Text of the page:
‘I Will Be the Education Governor’: Former L.A. Mayor Antonio Villaraigosa Recaps K-12 Track Record — and Flags Statewide Education Priorities — at Children’s Forum

Candidates Antonio Villaraigosa, John Chiang, and Delaine Eastin during a gubernatorial forum at LA Trade Tech, Tuesday, May 15, 2018. (Credit: David Crane, Los Angeles Daily News/SCNG)

This article was produced in partnership with LA School Report

Even before he stepped onto the stage at Tuesday evening’s forum for gubernatorial candidates on children’s issues, former Los Angeles mayor Antonio Villaraigosa let it be known that schools would be at the forefront of his statewide agenda.

“I will be California’s education governor,” he told LA School Report backstage on the campus of Los Angeles Trade Technical College near downtown.

Minutes later onstage, he doubled down on that sentiment in front of several hundred voters and tied his aspirations for governor to his track record of accomplishments in Los Angeles: “I was the education mayor because too many schools were failing students, and I will be the education governor.”

But first, he has to make it past the June 5 primary election.

Three weeks away from the primary, Villaraigosa is in a heated battle for second place. California’s lieutenant governor, Gavin Newsom, has a wide lead, and Republican John Cox, a Southern California businessman who has run for office unsuccessfully several times, has been polling a few points ahead of Villaraigosa, though polling results have been uneven.

But neither Newsom nor Cox showed up at Tuesday’s “Building Our Future: A Forum on Children With California’s Gubernatorial Candidates.” And Villaraigosa was the hometown media favorite, basking in the spotlight and surrounded by students peppering him with questions as the other two candidates at the forum, former state Superintendent Delaine Eastin and state Treasurer John Chiang, stood by quietly.

The forum was co-hosted by The Chronicle of Social Change, the Children’s Defense Fund-California, and the Children’s Partnership, and addressed children’s issues including educational equity, immigration, child welfare, juvenile justice, and poverty.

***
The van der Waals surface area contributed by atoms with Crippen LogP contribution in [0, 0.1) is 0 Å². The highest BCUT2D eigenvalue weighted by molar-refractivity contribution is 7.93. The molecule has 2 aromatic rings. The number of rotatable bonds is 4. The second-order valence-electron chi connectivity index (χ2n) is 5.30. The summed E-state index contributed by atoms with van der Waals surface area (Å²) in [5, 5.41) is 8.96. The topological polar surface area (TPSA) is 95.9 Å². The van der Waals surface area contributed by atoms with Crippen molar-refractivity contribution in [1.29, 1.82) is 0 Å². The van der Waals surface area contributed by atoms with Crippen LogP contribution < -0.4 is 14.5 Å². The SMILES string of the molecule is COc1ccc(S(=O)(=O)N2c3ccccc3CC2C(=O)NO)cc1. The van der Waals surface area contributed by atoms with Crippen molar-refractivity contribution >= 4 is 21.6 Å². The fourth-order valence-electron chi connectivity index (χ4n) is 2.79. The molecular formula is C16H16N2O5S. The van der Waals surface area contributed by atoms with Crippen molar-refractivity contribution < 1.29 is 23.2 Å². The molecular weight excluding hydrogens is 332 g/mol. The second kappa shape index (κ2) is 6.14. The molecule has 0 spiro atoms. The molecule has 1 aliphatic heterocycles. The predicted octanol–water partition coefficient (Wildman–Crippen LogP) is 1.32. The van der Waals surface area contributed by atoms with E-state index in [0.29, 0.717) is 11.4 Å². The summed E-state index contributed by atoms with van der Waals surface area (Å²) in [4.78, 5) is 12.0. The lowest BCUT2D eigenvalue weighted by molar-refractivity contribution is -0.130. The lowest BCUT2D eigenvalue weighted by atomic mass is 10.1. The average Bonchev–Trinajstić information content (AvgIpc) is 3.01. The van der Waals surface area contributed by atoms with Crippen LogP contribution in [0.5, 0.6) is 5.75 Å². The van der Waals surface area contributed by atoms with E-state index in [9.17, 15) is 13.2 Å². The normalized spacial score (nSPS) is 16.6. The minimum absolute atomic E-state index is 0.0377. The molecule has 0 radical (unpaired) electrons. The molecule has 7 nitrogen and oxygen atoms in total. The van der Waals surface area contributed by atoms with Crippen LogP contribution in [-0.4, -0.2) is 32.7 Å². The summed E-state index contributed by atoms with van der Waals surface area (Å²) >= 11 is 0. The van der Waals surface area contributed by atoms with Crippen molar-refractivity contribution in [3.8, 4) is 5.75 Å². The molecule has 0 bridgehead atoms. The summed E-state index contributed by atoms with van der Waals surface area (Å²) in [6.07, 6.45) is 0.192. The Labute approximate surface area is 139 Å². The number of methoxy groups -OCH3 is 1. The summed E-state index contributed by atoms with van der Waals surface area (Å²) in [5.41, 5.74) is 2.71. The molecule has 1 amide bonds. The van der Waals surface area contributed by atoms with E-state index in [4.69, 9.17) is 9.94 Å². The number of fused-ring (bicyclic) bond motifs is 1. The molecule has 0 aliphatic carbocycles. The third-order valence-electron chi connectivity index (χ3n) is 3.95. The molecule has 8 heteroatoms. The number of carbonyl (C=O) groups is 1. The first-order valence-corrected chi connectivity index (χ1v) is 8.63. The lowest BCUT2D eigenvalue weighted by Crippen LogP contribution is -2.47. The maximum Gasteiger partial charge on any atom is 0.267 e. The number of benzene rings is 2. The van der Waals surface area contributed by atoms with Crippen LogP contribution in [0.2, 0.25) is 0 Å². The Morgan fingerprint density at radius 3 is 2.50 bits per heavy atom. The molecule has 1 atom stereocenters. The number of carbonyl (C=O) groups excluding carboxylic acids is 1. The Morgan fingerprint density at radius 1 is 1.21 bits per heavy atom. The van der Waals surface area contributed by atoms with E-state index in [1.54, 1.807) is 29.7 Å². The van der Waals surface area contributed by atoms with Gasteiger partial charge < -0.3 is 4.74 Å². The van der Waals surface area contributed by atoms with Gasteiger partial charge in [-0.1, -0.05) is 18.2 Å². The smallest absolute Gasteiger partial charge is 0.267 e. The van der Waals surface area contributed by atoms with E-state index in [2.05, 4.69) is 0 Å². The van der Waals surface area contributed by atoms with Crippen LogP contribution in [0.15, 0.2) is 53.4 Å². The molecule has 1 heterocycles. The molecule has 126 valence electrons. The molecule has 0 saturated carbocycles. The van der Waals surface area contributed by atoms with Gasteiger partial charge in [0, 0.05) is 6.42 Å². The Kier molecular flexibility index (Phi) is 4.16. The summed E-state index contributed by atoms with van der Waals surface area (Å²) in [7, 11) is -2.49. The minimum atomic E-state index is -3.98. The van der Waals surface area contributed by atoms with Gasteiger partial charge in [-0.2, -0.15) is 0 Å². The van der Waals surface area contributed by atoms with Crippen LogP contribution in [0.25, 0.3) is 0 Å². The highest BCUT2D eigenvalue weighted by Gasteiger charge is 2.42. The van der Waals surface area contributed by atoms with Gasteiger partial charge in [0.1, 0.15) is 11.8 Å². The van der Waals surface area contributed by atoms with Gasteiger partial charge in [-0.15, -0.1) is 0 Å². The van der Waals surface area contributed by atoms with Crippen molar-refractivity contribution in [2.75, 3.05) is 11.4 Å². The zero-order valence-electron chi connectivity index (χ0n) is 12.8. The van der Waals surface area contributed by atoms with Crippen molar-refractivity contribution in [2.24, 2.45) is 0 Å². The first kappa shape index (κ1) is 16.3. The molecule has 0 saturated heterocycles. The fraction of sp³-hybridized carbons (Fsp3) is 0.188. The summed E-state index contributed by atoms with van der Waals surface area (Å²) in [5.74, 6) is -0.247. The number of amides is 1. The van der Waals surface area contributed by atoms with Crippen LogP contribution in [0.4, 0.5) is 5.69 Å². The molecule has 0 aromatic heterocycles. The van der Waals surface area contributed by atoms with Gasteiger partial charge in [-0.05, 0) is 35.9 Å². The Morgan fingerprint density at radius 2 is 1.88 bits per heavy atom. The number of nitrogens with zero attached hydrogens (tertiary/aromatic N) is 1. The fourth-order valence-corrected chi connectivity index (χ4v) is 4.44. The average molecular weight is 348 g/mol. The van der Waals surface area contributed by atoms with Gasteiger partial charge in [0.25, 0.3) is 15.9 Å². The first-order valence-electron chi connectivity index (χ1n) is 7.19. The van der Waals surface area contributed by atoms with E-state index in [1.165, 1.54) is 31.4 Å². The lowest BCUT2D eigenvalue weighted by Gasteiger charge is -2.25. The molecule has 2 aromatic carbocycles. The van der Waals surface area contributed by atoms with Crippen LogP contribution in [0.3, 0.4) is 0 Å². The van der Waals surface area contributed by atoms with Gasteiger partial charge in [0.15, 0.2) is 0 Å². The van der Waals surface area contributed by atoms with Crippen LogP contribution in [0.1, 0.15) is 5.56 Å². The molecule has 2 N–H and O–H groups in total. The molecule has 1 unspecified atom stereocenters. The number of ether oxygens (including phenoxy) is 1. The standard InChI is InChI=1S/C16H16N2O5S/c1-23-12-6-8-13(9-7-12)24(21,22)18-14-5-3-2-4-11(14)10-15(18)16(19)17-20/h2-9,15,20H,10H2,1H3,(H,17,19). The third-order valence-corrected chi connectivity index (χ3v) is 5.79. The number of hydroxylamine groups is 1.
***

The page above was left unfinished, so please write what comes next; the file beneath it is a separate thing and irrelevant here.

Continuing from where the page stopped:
Villaraigosa vowed to make sure the money gets to the students with the highest needs.

His message to families across the state whose children are not getting a quality education, he told LA School Report before the forum, is that he will focus on “investing in education from early childhood education, full kindergarten, all the way to college.”

“We need to identify high-needs students; those high-need students need more resources. The problem is that school districts spread the money like peanut butter to all schools,” he said.

“We will look at data, see what schools are doing well, use data to make sure that we can replicate best practices.”

Chiang focused on more accountability: “We need to hold everyone accountable for the academic and psychological development of our children.”

Eastin, who decried the state’s decline in education funding, said the solution is more money across the board: “School funding has to become the centerpiece of the state budget again.”

When Eric Dory, 11, a student at Open Magnet Charter School in South Los Angeles, asked the candidates what he should tell his peers about each of the candidates, Villaraigosa responded, “I hope you tell them that track record matters.”

During his two terms as mayor in Los Angeles, from 2005 to 2013, Villaraigosa was called the “education mayor” not so much for his accomplishments as for his evident efforts toward, and direct involvement in, improving the lowest-performing schools. During the forum, he mentioned again and again his record on education, including increasing graduation rates during his tenure, when LA Unified’s graduation rate rose from 44 percent to 72 percent. One year after he left the mayor’s office, the graduation rate for Latino students went from 40 percent to 76 percent, and to 71 percent for black students.

Villaraigosa spoke about his own struggles as a student. He grew up in Boyle Heights, attending Catholic schools and then LA Unified’s Roosevelt High School. He was able to make it to college and graduate thanks to the support of teachers. He has called his higher education opportunity “transformative.”

“From personal experience, I know how essential a good education is to success and reaching the middle class. Throughout my career I have worked to strengthen our education system,” Villaraigosa told LA School Report in March when he unveiled the California Students’ Bill of Rights.

On immigration, he sent a message to DACA students Tuesday night.

“In California, we’re going to stand up for your right to an education, your right to health care, your right to participate in the economic and social and political fabric of the state. We can’t do anything about what’s going on in Washington, but in Sacramento and California we’re going to stand not just for the DACA students, but also for their parents and their families,” he told LA School Report before the forum.

At its close, Villaraigosa turned to Eastin and Chiang and congratulated them on their dedication to the race — a thinly disguised swipe at Newsom. “I think showing up matters,” Villaraigosa said.

He added, “Civility matters. I want to thank the two of you. You’ve shown the state that you care.”

Addressing Eric, the fifth-grader, Villaraigosa said, “I promise you and your friends that I’m going to stand up for you my entire life.”

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